Code Quality Rank: L5
Programming language: JavaScript
License: MIT License
Tags: Mad Science     Git     Js-git    
Latest version: v0.7.8

js-git alternatives and similar modules

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This project is a collection of modules that helps in implementing git powered applications in JavaScript. The original purpose for this is to enable better developer tools for authoring code in restricted environments like ChromeBooks and tablets. It also enables using git as a database to replace SQL and no-SQL data stores in many applications.

This project was initially funded by two crowd-sourced fundraisers. See details in [BACKERS.md](BACKERS.md) and [BACKERS-2.md](BACKERS-2.md). Thanks to all of you who made this possible!


Detailed API docs are contained in the [doc](doc) subfolder of this repository.

In general the way you use js-git is you create a JS object and then mixin the functionality you need. Here is an example of creating an in-memory database, creating some objects, and then walking that tree using the high-level walker APIs.

Creating a repo object.

// This provides symbolic names for the octal modes used by git trees.
var modes = require('js-git/lib/modes');

// Create a repo by creating a plain object.
var repo = {};

// This provides an in-memory storage backend that provides the following APIs:
// - saveAs(type, value) => hash
// - loadAs(type, hash) => hash
// - saveRaw(hash, binary) =>
// - loadRaw(hash) => binary

// This adds a high-level API for creating multiple git objects by path.
// - createTree(entries) => hash

// This provides extra methods for dealing with packfile streams.
// It depends on
// - unpack(packStream, opts) => hashes
// - pack(hashes, opts) => packStream

// This adds in walker algorithms for quickly walking history or a tree.
// - logWalk(ref|hash) => stream<commit>
// - treeWalk(hash) => stream<object>

// This combines parallel requests for the same resource for efficiency under load.

// This makes the object interface less strict.  See its docs for details

Generators vs Callbacks

There are two control-flow styles that you can use to consume js-git APIs. All the examples here use yield style and assume the code is contained within a generator function that's yielding to a tool like gen-run.

This style requires ES6 generators. This feature is currently in stable Firefox, in stable Chrome behind a user-configurable flag, in node.js 0.11.x or greater with a command-line flag.

Also you can use generators on any ES5 platform if you use a source transform like Facebook's regenerator tool.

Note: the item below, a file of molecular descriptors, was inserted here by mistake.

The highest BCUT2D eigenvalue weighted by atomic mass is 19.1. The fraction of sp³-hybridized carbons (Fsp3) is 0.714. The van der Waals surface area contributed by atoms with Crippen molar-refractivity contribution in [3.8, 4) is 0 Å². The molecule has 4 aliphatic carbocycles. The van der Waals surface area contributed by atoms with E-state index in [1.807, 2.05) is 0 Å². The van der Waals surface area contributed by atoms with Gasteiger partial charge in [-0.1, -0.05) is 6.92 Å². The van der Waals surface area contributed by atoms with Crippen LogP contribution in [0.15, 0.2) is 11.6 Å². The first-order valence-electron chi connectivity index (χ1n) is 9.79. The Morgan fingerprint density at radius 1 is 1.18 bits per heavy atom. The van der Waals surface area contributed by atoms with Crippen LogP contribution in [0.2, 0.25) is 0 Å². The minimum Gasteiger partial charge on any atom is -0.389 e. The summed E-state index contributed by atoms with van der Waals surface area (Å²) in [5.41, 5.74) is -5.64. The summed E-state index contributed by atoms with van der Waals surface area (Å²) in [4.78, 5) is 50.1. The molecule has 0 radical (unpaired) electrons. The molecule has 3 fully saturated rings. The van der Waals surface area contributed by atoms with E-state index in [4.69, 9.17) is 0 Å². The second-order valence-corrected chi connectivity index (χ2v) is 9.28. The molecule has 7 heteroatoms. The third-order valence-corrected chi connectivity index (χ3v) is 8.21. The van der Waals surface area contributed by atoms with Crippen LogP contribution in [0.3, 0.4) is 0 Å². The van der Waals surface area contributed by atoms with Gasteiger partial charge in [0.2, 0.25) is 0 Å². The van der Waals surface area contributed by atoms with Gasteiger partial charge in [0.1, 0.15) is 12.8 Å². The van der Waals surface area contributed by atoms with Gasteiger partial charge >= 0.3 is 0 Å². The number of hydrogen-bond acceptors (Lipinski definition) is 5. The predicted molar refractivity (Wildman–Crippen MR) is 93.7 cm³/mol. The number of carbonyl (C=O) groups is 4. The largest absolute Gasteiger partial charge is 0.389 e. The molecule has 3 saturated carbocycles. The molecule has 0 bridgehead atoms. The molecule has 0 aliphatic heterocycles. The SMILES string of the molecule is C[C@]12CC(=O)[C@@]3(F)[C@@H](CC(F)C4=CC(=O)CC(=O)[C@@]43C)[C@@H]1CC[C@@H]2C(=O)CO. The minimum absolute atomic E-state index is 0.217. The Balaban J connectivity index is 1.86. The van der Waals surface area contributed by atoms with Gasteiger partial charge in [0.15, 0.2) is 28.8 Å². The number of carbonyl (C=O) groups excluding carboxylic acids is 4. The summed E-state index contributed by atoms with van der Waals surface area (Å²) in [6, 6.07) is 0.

You read more about how generators work at Generators vs Fibers.

var run = require('gen-run');

run(function*() {
 // Blocking logic goes here.  You can use yield
 var result = yield someAction(withArgs);
 // The generator pauses at yield and resumes when the data is available.
 // The rest of your process is not blocked, just this generator body.
 // If there was an error, it will throw into this generator.

If you can't use this new feature or just plain prefer node-style callbacks, all js-git APIs also support that. The way this works is actually quite simple. If you don't pass in the callback, the function will return a partially applied version of your call expecting just the callback.

someAction(withArgs, function (err, value) {
  if (err) return handleMyError(err);
  // do something with value

// The function would be implemented to support both style like this.
function someAction(arg, callback) {
  if (!callback) return someAction.bind(this, arg);
  // We now have callback and arg

Basic Object Creation

Now we have an in-memory git repo useful for testing the network operations or just getting to know the available APIs.

In this example, we'll create a blob, create a tree containing that blob, create a commit containing that tree. This shows how to create git objects manually.

  // First we create a blob from a string.  The `formats` mixin allows us to
  // use a string directly instead of having to pass in a binary buffer.
  var blobHash = yield repo.saveAs("blob", "Hello World\n");

  // Now we create a tree that is a folder containing the blob as `greeting.txt`
  var treeHash = yield repo.saveAs("tree", {
    "greeting.txt": { mode: modes.file, hash: blobHash }

  // With that tree, we can create a commit.
  // Again the `formats` mixin allows us to omit details like committer, date,